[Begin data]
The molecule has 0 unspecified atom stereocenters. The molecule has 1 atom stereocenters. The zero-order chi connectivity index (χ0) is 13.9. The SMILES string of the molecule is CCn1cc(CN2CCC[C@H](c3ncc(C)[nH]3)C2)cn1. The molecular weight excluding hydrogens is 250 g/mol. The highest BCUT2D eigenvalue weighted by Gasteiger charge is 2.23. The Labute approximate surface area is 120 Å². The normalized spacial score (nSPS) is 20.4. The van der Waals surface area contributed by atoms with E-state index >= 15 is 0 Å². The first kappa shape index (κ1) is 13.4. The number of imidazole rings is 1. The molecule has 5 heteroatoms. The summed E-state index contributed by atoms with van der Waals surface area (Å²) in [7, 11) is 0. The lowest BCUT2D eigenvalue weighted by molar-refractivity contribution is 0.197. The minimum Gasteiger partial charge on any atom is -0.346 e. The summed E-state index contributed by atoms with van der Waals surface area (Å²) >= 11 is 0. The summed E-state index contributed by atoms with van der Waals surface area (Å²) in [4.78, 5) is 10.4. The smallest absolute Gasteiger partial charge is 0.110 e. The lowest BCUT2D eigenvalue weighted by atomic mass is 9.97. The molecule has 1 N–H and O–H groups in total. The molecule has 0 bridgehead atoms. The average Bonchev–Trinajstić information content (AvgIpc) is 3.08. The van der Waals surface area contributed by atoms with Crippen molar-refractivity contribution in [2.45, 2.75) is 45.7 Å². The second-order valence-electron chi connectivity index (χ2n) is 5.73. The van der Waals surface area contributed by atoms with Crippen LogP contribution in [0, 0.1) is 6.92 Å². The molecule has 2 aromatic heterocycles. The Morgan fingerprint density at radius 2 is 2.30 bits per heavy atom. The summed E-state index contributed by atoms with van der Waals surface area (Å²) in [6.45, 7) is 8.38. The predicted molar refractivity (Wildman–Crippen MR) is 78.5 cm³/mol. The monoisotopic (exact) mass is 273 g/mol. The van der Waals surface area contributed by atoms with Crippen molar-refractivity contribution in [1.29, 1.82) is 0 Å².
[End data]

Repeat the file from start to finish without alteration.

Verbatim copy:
The molecule has 0 unspecified atom stereocenters. The molecule has 1 atom stereocenters. The zero-order chi connectivity index (χ0) is 13.9. The SMILES string of the molecule is CCn1cc(CN2CCC[C@H](c3ncc(C)[nH]3)C2)cn1. The molecular weight excluding hydrogens is 250 g/mol. The highest BCUT2D eigenvalue weighted by Gasteiger charge is 2.23. The Labute approximate surface area is 120 Å². The normalized spacial score (nSPS) is 20.4. The van der Waals surface area contributed by atoms with E-state index >= 15 is 0 Å². The first kappa shape index (κ1) is 13.4. The number of imidazole rings is 1. The molecule has 5 heteroatoms. The summed E-state index contributed by atoms with van der Waals surface area (Å²) in [7, 11) is 0. The lowest BCUT2D eigenvalue weighted by molar-refractivity contribution is 0.197. The minimum Gasteiger partial charge on any atom is -0.346 e. The summed E-state index contributed by atoms with van der Waals surface area (Å²) >= 11 is 0. The summed E-state index contributed by atoms with van der Waals surface area (Å²) in [4.78, 5) is 10.4. The smallest absolute Gasteiger partial charge is 0.110 e. The lowest BCUT2D eigenvalue weighted by atomic mass is 9.97. The molecule has 1 N–H and O–H groups in total. The molecule has 0 bridgehead atoms. The average Bonchev–Trinajstić information content (AvgIpc) is 3.08. The van der Waals surface area contributed by atoms with Crippen molar-refractivity contribution in [2.45, 2.75) is 45.7 Å². The second-order valence-electron chi connectivity index (χ2n) is 5.73. The van der Waals surface area contributed by atoms with Crippen LogP contribution in [0, 0.1) is 6.92 Å². The molecule has 2 aromatic heterocycles. The Morgan fingerprint density at radius 2 is 2.30 bits per heavy atom. The summed E-state index contributed by atoms with van der Waals surface area (Å²) in [6.45, 7) is 8.38. The predicted molar refractivity (Wildman–Crippen MR) is 78.5 cm³/mol. The monoisotopic (exact) mass is 273 g/mol. The van der Waals surface area contributed by atoms with Crippen molar-refractivity contribution in [1.29, 1.82) is 0 Å².